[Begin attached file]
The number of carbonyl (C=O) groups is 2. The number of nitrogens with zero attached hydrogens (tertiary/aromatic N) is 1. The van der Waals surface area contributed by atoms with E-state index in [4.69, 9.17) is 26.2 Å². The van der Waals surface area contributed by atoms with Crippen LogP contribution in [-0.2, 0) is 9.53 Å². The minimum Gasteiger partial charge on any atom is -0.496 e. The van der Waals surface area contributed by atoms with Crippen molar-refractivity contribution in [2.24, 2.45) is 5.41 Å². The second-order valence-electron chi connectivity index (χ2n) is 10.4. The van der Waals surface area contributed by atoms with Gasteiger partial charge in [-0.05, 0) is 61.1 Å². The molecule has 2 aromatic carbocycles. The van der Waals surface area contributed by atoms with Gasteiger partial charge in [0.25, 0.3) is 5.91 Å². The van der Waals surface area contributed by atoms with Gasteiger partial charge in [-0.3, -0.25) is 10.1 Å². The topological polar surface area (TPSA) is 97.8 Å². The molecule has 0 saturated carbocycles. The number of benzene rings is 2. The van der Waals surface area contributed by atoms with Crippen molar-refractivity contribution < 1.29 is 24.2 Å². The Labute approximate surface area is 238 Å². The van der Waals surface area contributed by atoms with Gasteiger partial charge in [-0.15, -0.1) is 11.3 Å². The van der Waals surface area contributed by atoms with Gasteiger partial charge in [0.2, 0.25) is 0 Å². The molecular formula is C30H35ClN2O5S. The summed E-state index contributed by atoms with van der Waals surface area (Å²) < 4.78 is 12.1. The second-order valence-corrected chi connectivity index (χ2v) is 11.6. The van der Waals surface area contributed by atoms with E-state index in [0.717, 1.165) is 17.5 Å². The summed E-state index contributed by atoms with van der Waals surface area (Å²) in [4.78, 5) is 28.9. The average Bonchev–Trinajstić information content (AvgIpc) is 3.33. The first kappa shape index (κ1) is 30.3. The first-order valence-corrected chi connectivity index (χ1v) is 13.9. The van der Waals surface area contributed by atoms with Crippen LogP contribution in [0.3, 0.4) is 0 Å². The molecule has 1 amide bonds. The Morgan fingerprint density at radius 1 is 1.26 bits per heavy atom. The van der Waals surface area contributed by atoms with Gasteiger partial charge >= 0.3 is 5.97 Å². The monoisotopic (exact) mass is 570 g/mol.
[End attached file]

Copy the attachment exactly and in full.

The number of carbonyl (C=O) groups is 2. The number of nitrogens with zero attached hydrogens (tertiary/aromatic N) is 1. The van der Waals surface area contributed by atoms with E-state index in [4.69, 9.17) is 26.2 Å². The van der Waals surface area contributed by atoms with Crippen LogP contribution in [-0.2, 0) is 9.53 Å². The minimum Gasteiger partial charge on any atom is -0.496 e. The van der Waals surface area contributed by atoms with Crippen molar-refractivity contribution in [2.24, 2.45) is 5.41 Å². The second-order valence-electron chi connectivity index (χ2n) is 10.4. The van der Waals surface area contributed by atoms with Gasteiger partial charge in [-0.05, 0) is 61.1 Å². The molecule has 2 aromatic carbocycles. The van der Waals surface area contributed by atoms with Gasteiger partial charge in [0.25, 0.3) is 5.91 Å². The van der Waals surface area contributed by atoms with Gasteiger partial charge in [-0.3, -0.25) is 10.1 Å². The topological polar surface area (TPSA) is 97.8 Å². The molecule has 0 saturated carbocycles. The number of benzene rings is 2. The van der Waals surface area contributed by atoms with Crippen molar-refractivity contribution < 1.29 is 24.2 Å². The Labute approximate surface area is 238 Å². The van der Waals surface area contributed by atoms with Gasteiger partial charge in [-0.15, -0.1) is 11.3 Å². The van der Waals surface area contributed by atoms with Gasteiger partial charge in [0.2, 0.25) is 0 Å². The molecular formula is C30H35ClN2O5S. The summed E-state index contributed by atoms with van der Waals surface area (Å²) < 4.78 is 12.1. The second-order valence-corrected chi connectivity index (χ2v) is 11.6. The van der Waals surface area contributed by atoms with E-state index in [0.717, 1.165) is 17.5 Å². The summed E-state index contributed by atoms with van der Waals surface area (Å²) in [4.78, 5) is 28.9. The average Bonchev–Trinajstić information content (AvgIpc) is 3.33. The first kappa shape index (κ1) is 30.3. The first-order valence-corrected chi connectivity index (χ1v) is 13.9. The van der Waals surface area contributed by atoms with Crippen LogP contribution in [0.3, 0.4) is 0 Å². The molecule has 1 amide bonds. The Morgan fingerprint density at radius 1 is 1.26 bits per heavy atom. The van der Waals surface area contributed by atoms with Gasteiger partial charge >= 0.3 is 5.97 Å². The monoisotopic (exact) mass is 570 g/mol.